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2 top executives leaving Apple

By Peter Svensson

Associated Press

LAST UPDATED: 1:12 p.m. HST, Oct 29, 2012

NEW YORK » Apple Inc. shook up its executive ranks today, saying the head of its store operations is leaving after just six months on the job. In addition, the long-serving head of its iPhone software development operations is exiting next year.

Retail head John Browett was the CEO of British electronics chain Dixons before joining Apple. The Cupertino, Calif., company didn't provide a reason for his departure. The stores will report to CEO Tim Cook while the company looks for a replacement, Apple says.

Scott Forstall was senior vice president of iOS software and joined Apple in 1997 with its purchase of Steve Jobs' NeXT startup. The company credits him as one of the original architects of Mac OS X. Craig Federighi, who is now in charge of the Mac OS, will add iOS development to his responsibilities, Apple said.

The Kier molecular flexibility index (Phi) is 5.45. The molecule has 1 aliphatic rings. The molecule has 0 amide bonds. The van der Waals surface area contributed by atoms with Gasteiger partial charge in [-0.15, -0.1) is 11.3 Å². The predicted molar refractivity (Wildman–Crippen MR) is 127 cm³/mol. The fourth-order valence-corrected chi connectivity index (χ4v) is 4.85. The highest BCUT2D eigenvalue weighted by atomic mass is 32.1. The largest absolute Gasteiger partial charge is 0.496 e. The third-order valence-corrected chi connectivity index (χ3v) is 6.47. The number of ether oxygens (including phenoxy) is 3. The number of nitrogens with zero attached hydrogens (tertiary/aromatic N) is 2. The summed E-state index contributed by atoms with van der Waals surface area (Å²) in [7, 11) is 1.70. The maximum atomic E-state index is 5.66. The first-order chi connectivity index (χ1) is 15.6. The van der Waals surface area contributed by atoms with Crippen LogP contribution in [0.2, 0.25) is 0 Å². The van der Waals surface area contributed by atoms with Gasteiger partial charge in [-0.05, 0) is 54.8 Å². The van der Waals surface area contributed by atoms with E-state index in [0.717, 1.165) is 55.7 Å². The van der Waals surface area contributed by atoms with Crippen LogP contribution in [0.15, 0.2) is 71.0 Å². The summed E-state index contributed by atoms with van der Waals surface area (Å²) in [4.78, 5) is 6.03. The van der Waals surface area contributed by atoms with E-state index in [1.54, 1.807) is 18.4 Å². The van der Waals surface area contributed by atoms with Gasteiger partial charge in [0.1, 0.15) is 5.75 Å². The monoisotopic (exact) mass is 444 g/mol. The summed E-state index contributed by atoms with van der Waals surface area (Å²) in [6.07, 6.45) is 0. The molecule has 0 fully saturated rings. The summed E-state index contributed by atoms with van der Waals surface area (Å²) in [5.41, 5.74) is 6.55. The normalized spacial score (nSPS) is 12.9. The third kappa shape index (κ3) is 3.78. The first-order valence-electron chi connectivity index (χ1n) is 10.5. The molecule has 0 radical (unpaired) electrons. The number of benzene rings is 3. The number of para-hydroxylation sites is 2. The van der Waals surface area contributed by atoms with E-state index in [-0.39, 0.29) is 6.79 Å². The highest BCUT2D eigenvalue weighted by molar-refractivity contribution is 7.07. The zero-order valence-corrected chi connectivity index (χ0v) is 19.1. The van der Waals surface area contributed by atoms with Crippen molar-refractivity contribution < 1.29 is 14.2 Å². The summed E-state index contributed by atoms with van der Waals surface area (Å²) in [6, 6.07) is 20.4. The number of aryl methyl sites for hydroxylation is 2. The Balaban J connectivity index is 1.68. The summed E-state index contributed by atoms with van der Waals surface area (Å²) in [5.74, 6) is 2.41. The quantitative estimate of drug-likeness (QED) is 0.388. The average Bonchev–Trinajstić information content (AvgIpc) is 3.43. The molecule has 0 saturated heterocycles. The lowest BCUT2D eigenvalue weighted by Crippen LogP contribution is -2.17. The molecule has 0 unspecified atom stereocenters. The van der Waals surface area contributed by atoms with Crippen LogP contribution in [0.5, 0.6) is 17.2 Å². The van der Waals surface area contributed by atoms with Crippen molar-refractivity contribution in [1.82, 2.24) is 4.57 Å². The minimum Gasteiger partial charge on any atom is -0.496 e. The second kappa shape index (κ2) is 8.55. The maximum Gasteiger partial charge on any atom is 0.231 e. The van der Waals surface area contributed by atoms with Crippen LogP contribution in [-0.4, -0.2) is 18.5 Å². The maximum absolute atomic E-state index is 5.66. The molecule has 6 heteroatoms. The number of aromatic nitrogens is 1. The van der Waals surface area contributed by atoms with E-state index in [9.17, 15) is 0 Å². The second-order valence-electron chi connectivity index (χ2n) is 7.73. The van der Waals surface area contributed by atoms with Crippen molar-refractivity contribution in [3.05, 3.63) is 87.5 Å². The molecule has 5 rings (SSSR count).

Forstall will act as an advisor to Tim Cook until he leaves, Apple said. The company didn't provide a reason for his departure either.

Parts of Forstall's responsibilities will be spread among other top Apple executives. Jony Ive, the chief designer behind the distinctive look ofApple hardware, will take responsibility for the look and feel of Apple's software as well.

Eddy Cue, head of Apple's online services, will assume responsibility for Siri, the "virtual assistant" application on the iPhone and iPad, and Maps, Apple's navigation application. Maps launched in September and quickly drew unfavorable comparisons to the software it was replacing, Google Map.

Browett took over the store operations after Ron Johnson, who helped create the Apple stores, left to become CEO at J.C. Penney Co. in November.

Apple has more than 360 stores, and they're unique in several ways. They sell more per square foot than any other chain in the U.S., yet they account for just 12 percent of Apple's overall sales. They're ambassadors of Apple's brand, and provide customers with an easy way to access in-person technical support. At the time Browett was appointed, commentators wondered what an executive from a traditional retail operation would bring to Apple.

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